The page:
The revisions in 2 CFR emphasize that agencies are encouraged to measure recipient performance to improve program goals and objectives, share lessons learned, and spread the adoption of promising practices. While understanding that grant program goals and their intended results will differ by type of program, the Grants CAP Goal is working to shift the culture of Federal grant making from a heavy focus on compliance to a balanced approach that includes a focus on the degree to which grant programs achieve their goals and intended results.
To provide clarity and consistency among Federal awarding agencies, a revision to include program evaluation costs as an example of a direct cost under a Federal award has been included in 2 CFR Direct costs. Please refer to OMB Circular A-11 for a definition on program evaluation. Evaluation costs are allowed as a direct cost in existing guidance. This language is intended to strengthen this intent and ensure that agencies are applying this consistently. Agencies are reminded that evaluation costs are allowable costs (either as direct or indirect), unless prohibited by statute or regulation. The work under the Grants CAP goal performance work group emphasizes evaluation as an important practice to understand the results achieved with Federal funding. OMB seeks comments on the impact of this revision within the guidance.
G. Eliminate References to Non-Authoritative Guidance
To support implementation of Executive Order 13892 of (Promoting the Rule of Law Through Transparency and Fairness in Civil Administrative Enforcement and Adjudication) and to prohibit Federal awarding agencies from including references to non-authoritative guidance in the terms and conditions of Federal awards, OMB proposes changes to Information contained in Federal awards. These proposed changes are intended reduce recipient burden and prevent Federal awarding agencies from imposing non-binding guidance on recipients that has not gone through appropriate public notice and comment.
H. Emphasis on Machine-Readable Information Format
OMB proposes clarifying the methods for collection, transmission, and storage of data in 2 CFR to further explain and promote the collection of data in machine-readable formats. A Machine-readable format is a format that can be easily processed by a computer without human intervention while ensuring no semantic meaning is lost (44 U.S.C. 3502(18)). The proposal reinforces the machine-readable requirements in the Foundations of Evidence-Based Policymaking Act of 2018 (Pub. L. 115-435) and accompanying OMB guidance, and reflects the need to continually evaluate which formats (and structures) maximize accessibility and usability for all stakeholders. Machine-readable formats will also help support the Leveraging Data as a Strategic Asset Cross-Agency Priority Goal (CAP Goal #2) and efforts under the Grants CAP Goal to Build Shared IT Infrastructure.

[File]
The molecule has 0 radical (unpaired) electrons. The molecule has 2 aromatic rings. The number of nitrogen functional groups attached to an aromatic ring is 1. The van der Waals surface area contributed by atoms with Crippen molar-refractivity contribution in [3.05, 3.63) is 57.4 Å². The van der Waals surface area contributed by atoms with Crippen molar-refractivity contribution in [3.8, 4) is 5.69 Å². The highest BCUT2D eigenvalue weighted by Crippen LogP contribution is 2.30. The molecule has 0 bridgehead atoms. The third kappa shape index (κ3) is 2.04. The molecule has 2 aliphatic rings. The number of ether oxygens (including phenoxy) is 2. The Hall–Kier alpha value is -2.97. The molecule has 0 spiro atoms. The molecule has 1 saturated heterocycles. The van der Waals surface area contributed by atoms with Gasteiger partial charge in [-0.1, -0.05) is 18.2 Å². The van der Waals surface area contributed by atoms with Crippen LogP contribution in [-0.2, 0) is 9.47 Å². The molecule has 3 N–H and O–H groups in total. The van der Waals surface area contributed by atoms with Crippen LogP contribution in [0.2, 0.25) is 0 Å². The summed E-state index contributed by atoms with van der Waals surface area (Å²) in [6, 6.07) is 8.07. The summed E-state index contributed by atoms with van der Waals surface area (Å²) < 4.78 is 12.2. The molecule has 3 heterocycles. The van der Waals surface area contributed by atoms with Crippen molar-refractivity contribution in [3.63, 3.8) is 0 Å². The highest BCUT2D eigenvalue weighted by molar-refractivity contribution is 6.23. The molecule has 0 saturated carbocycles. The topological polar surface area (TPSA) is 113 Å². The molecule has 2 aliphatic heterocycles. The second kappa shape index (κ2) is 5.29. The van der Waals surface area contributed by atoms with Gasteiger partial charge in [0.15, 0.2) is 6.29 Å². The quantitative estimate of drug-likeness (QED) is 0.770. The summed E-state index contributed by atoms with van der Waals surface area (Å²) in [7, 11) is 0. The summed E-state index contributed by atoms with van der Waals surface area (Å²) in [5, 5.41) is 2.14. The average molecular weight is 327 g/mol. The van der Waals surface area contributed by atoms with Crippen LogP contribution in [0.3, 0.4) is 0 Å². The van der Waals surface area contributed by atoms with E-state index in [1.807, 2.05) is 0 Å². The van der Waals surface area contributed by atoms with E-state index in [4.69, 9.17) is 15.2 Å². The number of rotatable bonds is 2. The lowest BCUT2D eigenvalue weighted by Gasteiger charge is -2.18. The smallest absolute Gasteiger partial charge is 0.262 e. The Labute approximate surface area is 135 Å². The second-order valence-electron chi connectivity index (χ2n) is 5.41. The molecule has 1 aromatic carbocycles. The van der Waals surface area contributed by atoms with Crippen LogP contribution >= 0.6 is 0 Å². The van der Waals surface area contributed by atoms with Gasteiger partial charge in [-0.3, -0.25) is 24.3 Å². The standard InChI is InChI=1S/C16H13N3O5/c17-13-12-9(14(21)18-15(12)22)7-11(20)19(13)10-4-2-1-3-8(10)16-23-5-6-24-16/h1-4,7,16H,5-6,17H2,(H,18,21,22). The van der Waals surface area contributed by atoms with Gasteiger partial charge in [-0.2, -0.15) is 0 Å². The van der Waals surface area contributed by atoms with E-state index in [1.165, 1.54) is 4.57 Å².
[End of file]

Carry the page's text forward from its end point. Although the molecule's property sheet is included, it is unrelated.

Based on lessons learned from the implementation of 2 CFR part 200 and the Grants Oversight and New Efficiency Act (GONE Act), OMB proposes several changes to §(Closeout) to support timely closeout, improve the accuracy of final closeout reports, and reduce burden.
OMB proposes to increase the number of days for recipients to submit closeout reports and liquidate all financial obligations from 90 days to 120 days. This proposal takes into consideration that it is challenging for pass-through entities with a large number of subawards to reconcile subawards and submit final reports to Federal awarding Start Printed Page 3770 agencies within 90 days. Recognizing the need for pass-through entities to receive timely reports from subrecipients to report back to Federal awarding agencies, OMB proposes to continue to require subrecipients to submit their reports to the pass-through entity within 90 days. The intent of this proposed change is to support financial reconciliation, help ease the burden associated with submitting reports for closeout, and promote improved accuracy. However, OMB recognizes that providing additional time may increase the likelihood that non-Federal entities will not submit their final closeout reports. To mitigate this risk, OMB is also proposing for Federal awarding agencies to report when a non-Federal entity does not submit final closeout reports as a failure to comply with the terms and conditions of the award to the OMB-designated integrity and performance system. Finally, OMB proposes the requirement of Federal awarding agencies to make every effort to close out Federal awards within one year after the end of the period of performance unless otherwise directed by authorizing statute. The proposed language is intended to promote timely closeout of awards, assist with reconciling closeout activities, and hold recipients accountable for submitting required closeout reports.